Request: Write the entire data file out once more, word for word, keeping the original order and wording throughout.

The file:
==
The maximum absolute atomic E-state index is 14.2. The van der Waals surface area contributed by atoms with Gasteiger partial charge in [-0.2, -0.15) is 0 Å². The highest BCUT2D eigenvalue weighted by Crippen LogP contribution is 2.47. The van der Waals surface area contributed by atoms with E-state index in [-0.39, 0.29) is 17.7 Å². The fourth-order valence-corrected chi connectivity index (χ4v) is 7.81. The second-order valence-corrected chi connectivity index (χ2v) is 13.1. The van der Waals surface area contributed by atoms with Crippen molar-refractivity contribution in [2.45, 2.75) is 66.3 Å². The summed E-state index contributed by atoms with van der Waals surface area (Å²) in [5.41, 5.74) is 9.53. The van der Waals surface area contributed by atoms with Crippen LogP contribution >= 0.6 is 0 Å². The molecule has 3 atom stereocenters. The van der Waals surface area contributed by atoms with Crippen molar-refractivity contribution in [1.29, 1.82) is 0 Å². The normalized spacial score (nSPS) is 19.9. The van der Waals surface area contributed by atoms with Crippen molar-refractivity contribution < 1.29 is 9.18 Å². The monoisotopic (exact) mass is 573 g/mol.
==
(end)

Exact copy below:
The maximum absolute atomic E-state index is 14.2. The van der Waals surface area contributed by atoms with Gasteiger partial charge in [-0.2, -0.15) is 0 Å². The highest BCUT2D eigenvalue weighted by Crippen LogP contribution is 2.47. The van der Waals surface area contributed by atoms with E-state index in [-0.39, 0.29) is 17.7 Å². The fourth-order valence-corrected chi connectivity index (χ4v) is 7.81. The second-order valence-corrected chi connectivity index (χ2v) is 13.1. The van der Waals surface area contributed by atoms with Crippen molar-refractivity contribution in [2.45, 2.75) is 66.3 Å². The summed E-state index contributed by atoms with van der Waals surface area (Å²) in [5.41, 5.74) is 9.53. The van der Waals surface area contributed by atoms with Crippen LogP contribution >= 0.6 is 0 Å². The molecule has 3 atom stereocenters. The van der Waals surface area contributed by atoms with Crippen molar-refractivity contribution in [1.29, 1.82) is 0 Å². The normalized spacial score (nSPS) is 19.9. The van der Waals surface area contributed by atoms with Crippen molar-refractivity contribution < 1.29 is 9.18 Å². The monoisotopic (exact) mass is 573 g/mol.